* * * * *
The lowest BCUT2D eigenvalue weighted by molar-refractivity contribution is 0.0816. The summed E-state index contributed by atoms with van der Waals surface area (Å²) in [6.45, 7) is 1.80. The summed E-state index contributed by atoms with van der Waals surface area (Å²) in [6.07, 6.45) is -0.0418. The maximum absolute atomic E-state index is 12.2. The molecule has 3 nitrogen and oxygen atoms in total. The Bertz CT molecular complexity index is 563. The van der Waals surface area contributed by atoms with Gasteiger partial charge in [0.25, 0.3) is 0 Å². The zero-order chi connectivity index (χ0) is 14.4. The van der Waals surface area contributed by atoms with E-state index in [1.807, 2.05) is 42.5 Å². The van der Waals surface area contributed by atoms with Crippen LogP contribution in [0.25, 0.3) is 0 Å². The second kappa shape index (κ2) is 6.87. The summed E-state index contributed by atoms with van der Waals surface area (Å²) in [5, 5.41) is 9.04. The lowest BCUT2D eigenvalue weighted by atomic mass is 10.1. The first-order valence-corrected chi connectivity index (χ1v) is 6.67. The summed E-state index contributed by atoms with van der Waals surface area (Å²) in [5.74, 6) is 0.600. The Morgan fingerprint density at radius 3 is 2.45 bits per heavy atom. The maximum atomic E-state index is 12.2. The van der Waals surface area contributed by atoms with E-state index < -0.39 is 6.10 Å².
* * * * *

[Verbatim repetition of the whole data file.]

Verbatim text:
The lowest BCUT2D eigenvalue weighted by molar-refractivity contribution is 0.0816. The summed E-state index contributed by atoms with van der Waals surface area (Å²) in [6.45, 7) is 1.80. The summed E-state index contributed by atoms with van der Waals surface area (Å²) in [6.07, 6.45) is -0.0418. The maximum absolute atomic E-state index is 12.2. The molecule has 3 nitrogen and oxygen atoms in total. The Bertz CT molecular complexity index is 563. The van der Waals surface area contributed by atoms with Gasteiger partial charge in [0.25, 0.3) is 0 Å². The zero-order chi connectivity index (χ0) is 14.4. The van der Waals surface area contributed by atoms with E-state index in [1.807, 2.05) is 42.5 Å². The van der Waals surface area contributed by atoms with Crippen LogP contribution in [0.25, 0.3) is 0 Å². The second kappa shape index (κ2) is 6.87. The summed E-state index contributed by atoms with van der Waals surface area (Å²) in [5, 5.41) is 9.04. The lowest BCUT2D eigenvalue weighted by atomic mass is 10.1. The first-order valence-corrected chi connectivity index (χ1v) is 6.67. The summed E-state index contributed by atoms with van der Waals surface area (Å²) in [5.74, 6) is 0.600. The Morgan fingerprint density at radius 3 is 2.45 bits per heavy atom. The maximum atomic E-state index is 12.2. The van der Waals surface area contributed by atoms with E-state index < -0.39 is 6.10 Å².